However, in Harry & David’s case, these one-time items are largely associated with the lingering expenses of bankruptcy, such as shutting down unprofitable stores and compensating turnaround consultants. Not adjusting for these temporary expenses would disguise the company’s earning power, which is increasing rapidly.
Harry & David’s stock is illiquid and the company does not publicize its earnings reports, which contributes to a very modest valuation. The company has fewer than one million shares outstanding, and the large majority of these are held by the company’s former bondholders, including Wasserstein.
The “Debt/Re-Org Liabilities” figure requires some explanation. As part of its bankruptcy agreement, Harry & David was required to make periodic cash payments to the PBGC and other claimants. As of June 30, 2013, the remaining claims are $7.86 million, which will be settled almost entirely in fiscal 2014.
Harry & David’s balance sheet shows no debt at fiscal year end, but that will change dramatically as the holiday season approaches. Because its business is so seasonal, working capital needs swing widely throughout the year. Harry & David uses a line of credit to finance inventory purchases prior to its busiest sales period, then pays down the line of credit as inventory is sold and receivables are collected. The current net cash figure of $7.73 million is conservative, as net cash actually averaged $15.57 million in fiscal 2013.
At an enterprise value of just under $114 million, Harry & David trades at 4.2x EBITDA and 7.2x operating income.These are attractive multiples, and investors purchasing at this valuation will likely do well simply through the earnings yield and eventual appreciation to more reasonable multiples. However, that scenario does not account for the possibility of value creation through a modest recapitalization of the company.
At present, Harry & David’s balance sheet is “lazy,” carrying no debt beyond its re-org obligations and its periodic inventory financing. Shareholder returns could be improved significantly through a modest debt issuance and a special dividend.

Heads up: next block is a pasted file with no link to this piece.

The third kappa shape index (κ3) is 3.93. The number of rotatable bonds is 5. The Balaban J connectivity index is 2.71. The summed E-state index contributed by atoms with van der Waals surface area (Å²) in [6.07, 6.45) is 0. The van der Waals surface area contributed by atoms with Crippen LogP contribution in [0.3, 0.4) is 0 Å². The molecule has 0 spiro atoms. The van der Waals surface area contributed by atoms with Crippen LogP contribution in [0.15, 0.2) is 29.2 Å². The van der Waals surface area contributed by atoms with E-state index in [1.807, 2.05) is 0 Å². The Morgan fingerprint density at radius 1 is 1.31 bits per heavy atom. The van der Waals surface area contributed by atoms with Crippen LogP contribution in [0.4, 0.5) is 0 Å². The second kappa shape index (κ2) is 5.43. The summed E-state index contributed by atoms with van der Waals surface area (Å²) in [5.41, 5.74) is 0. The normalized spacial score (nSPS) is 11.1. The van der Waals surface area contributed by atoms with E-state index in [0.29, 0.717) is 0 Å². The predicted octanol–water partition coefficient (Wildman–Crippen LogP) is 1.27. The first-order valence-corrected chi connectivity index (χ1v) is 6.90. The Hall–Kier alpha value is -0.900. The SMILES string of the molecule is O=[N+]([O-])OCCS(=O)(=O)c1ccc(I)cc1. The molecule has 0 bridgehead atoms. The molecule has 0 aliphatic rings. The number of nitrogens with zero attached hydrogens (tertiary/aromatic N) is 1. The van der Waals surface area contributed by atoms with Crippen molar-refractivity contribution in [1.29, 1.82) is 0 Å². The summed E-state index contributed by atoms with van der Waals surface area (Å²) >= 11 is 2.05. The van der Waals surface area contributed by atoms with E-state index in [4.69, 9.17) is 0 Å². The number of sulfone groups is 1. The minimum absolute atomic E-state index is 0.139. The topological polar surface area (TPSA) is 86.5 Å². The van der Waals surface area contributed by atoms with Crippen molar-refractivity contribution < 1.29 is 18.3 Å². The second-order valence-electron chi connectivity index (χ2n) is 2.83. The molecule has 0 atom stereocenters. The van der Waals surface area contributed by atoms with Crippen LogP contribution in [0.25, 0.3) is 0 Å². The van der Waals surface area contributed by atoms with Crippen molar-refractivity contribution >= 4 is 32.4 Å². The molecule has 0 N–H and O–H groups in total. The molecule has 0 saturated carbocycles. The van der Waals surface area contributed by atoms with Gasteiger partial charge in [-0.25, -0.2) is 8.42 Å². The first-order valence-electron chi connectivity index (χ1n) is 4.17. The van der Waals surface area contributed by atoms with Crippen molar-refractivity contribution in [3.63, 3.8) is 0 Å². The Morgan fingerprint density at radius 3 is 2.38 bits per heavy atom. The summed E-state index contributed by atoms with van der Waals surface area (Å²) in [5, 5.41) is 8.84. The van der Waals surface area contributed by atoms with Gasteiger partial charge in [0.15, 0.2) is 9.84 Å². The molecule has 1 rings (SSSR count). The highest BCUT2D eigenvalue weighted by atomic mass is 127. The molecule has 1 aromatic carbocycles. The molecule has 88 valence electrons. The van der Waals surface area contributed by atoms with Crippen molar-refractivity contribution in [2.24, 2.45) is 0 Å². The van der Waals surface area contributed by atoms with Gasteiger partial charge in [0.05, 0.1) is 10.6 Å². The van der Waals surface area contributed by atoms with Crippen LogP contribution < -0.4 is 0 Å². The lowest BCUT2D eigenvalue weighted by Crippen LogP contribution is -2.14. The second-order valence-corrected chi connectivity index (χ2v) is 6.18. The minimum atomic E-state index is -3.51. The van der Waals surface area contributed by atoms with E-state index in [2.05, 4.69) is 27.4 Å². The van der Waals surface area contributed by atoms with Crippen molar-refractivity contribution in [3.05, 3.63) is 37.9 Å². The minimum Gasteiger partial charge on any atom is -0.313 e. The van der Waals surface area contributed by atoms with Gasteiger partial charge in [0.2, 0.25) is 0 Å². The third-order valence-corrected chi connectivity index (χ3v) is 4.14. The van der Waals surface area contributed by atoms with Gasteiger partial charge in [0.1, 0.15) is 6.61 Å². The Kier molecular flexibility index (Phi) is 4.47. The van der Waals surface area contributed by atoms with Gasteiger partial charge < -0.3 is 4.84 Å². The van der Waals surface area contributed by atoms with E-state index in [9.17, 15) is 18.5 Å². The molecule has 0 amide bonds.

From 2006 to 2009, Harry & David’s debt load was in excess of 4x EBITDA. Obviously that level of leverage was unsustainable and ultimately wrecked the company. However, a smaller debt issuance would reduce the company’s cost of capital and could fund a sizable special dividend.
Harry & David’s owners are private equity veterans and are undoubtedly aware of Harry & David’s capacity to support debt. In my view, they are waiting to pursue a recapitalization until the re-org liabilities have been completely discharged and the company has shown a sustained period of profitability and margin expansion. At that point, the company could likely issue debt on attractive terms.
Ultimate exits for Harry & David’s owners include an uplisting/IPO or a sale to another entity such as a retailer or retail-focused fund. Any such transaction would likely take place at a valuation well above today’s depressed multiples. At 6x trailing EBITDA, a sale would yield $183 per share. At 7x, it would yield $212 per share.
It could pay to wait on Harry & David.